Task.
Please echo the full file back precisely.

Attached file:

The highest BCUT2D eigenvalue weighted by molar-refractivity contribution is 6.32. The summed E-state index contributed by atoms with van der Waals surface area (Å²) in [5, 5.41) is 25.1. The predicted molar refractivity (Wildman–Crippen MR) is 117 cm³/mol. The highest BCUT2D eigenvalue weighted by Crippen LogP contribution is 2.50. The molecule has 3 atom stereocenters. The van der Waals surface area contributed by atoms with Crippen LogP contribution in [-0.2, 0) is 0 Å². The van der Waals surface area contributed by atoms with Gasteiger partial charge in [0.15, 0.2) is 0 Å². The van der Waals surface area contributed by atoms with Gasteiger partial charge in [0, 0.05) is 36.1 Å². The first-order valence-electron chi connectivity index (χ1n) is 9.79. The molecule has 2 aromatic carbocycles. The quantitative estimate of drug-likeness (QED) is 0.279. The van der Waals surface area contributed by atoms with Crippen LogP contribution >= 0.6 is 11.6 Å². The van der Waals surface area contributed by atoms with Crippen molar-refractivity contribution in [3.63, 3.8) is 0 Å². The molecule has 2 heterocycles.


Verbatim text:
The highest BCUT2D eigenvalue weighted by molar-refractivity contribution is 6.32. The summed E-state index contributed by atoms with van der Waals surface area (Å²) in [5, 5.41) is 25.1. The predicted molar refractivity (Wildman–Crippen MR) is 117 cm³/mol. The highest BCUT2D eigenvalue weighted by Crippen LogP contribution is 2.50. The molecule has 3 atom stereocenters. The van der Waals surface area contributed by atoms with Crippen LogP contribution in [-0.2, 0) is 0 Å². The van der Waals surface area contributed by atoms with Gasteiger partial charge in [0.15, 0.2) is 0 Å². The van der Waals surface area contributed by atoms with Gasteiger partial charge in [0, 0.05) is 36.1 Å². The first-order valence-electron chi connectivity index (χ1n) is 9.79. The molecule has 2 aromatic carbocycles. The quantitative estimate of drug-likeness (QED) is 0.279. The van der Waals surface area contributed by atoms with Crippen LogP contribution >= 0.6 is 11.6 Å². The van der Waals surface area contributed by atoms with Crippen molar-refractivity contribution in [3.63, 3.8) is 0 Å². The molecule has 2 heterocycles.